Dog breeding ‘must be regulated’

AN ANIMAL welfare organisation has again called for new regulations for the dog breeding industry after 50 dogs were removed from a “quagmire of muck and faeces” during a raid on a puppy farm in Co Waterford.

The dogs - 15 pure-bred puppies and 35 fully grown - were housed in a filthy makeshift kennel made from a stack of pallets on lands in Lissarow, Grange, Ardmore.

Some of the puppies were just days old in small pens filled with excrement. The dogs included King Charles spaniels, West Highland terriers and Shih-tzus, all popular domestic pets.

Acting on a complaint by a member of the public, gardaí and inspectors from the local branch of the Irish Society for the Prevention of Cruelty to Animals raided the premises on Tuesday and removed the animals to proper kennels.

“The living conditions of the dogs were totally inadequate, it was thrown together and very dirty with an atrocious smell,” said Conor Dowling, inspectorate supervisor of the ISPCA.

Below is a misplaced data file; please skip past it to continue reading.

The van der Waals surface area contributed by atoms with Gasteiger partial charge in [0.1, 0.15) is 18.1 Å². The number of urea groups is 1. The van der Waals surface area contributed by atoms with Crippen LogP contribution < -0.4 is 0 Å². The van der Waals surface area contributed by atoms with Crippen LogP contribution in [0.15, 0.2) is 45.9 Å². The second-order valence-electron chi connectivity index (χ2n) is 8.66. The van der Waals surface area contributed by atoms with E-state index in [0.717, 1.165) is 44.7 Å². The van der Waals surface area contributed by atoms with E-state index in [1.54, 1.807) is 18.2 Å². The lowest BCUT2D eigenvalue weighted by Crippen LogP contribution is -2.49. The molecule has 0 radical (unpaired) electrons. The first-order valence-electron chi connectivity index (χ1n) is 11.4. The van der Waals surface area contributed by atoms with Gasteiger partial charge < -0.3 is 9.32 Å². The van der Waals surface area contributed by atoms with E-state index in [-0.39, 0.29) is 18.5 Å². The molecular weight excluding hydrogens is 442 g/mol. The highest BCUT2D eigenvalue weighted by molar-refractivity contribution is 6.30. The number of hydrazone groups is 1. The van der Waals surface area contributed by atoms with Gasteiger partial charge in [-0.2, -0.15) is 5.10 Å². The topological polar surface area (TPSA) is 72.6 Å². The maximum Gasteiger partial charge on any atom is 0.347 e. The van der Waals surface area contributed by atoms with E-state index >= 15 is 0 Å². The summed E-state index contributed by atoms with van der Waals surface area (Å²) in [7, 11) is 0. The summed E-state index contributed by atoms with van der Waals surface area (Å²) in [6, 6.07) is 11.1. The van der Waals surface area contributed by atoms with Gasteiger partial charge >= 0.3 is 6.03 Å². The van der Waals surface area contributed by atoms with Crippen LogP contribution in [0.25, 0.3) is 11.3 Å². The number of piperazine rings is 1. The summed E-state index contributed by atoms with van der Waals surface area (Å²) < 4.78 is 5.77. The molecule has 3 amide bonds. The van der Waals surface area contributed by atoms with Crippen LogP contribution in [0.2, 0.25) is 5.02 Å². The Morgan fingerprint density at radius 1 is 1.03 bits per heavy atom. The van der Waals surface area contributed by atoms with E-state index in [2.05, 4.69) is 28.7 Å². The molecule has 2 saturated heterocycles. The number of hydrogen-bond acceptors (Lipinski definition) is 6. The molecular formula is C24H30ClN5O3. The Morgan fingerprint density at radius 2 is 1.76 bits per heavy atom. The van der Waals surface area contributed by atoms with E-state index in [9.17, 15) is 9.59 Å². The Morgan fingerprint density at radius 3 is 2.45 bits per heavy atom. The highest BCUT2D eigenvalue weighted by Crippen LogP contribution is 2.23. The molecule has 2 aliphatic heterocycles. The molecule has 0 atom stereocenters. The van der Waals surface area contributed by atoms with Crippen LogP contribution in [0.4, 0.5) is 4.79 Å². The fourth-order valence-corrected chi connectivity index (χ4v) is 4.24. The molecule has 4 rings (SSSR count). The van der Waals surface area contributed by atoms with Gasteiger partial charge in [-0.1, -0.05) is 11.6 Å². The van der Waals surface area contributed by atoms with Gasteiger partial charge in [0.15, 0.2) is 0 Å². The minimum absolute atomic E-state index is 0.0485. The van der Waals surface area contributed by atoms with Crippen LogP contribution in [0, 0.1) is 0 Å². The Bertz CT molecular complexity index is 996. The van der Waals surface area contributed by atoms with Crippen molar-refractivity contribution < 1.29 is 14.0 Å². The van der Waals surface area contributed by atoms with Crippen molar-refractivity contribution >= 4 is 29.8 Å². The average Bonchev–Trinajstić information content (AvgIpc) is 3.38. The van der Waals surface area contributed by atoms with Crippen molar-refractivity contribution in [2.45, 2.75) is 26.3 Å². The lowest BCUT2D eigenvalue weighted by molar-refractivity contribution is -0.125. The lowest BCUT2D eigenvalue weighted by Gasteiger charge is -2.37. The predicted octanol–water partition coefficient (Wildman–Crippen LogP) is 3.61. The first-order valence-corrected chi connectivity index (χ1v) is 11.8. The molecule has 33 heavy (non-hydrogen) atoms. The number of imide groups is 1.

Gardaí confirmed the owner of the premises co-operated and surrendered the dogs into the care of the ISPCA.

No further action will be taken against him.

While the animals were not malnourished, they were neglected and in need of veterinary care.

“Their coats were not looked after and, if left for a long time, this can lead to a tightening of the skin,” Mr Dowling said.

The ISPCA suspect the older animals may have been at the site a long time, possibly over a year. “They were taken away and will be cleaned up and treated for parasites and vaccinated,” said Mr Dowling. The charity hopes to re-house the dogs after Christmas.

The Department of the Environment has set up a working group to examine the dog breeding industry, but no regulations have been issued. “The difficulty with existing legislation is that people can have a large number of dogs in unsuitable conditions, but an offence is only committed when the animal suffers,” said Mr Dowling.

Meanwhile, the ISPCA urges anyone looking to buy a dog to approach the Kennel Club, which can advise them on recommended breeders. The organisation also stressed the high costs of saving animals from cruelty and welcomes any donations to the National Animal Centre at 043-25035.

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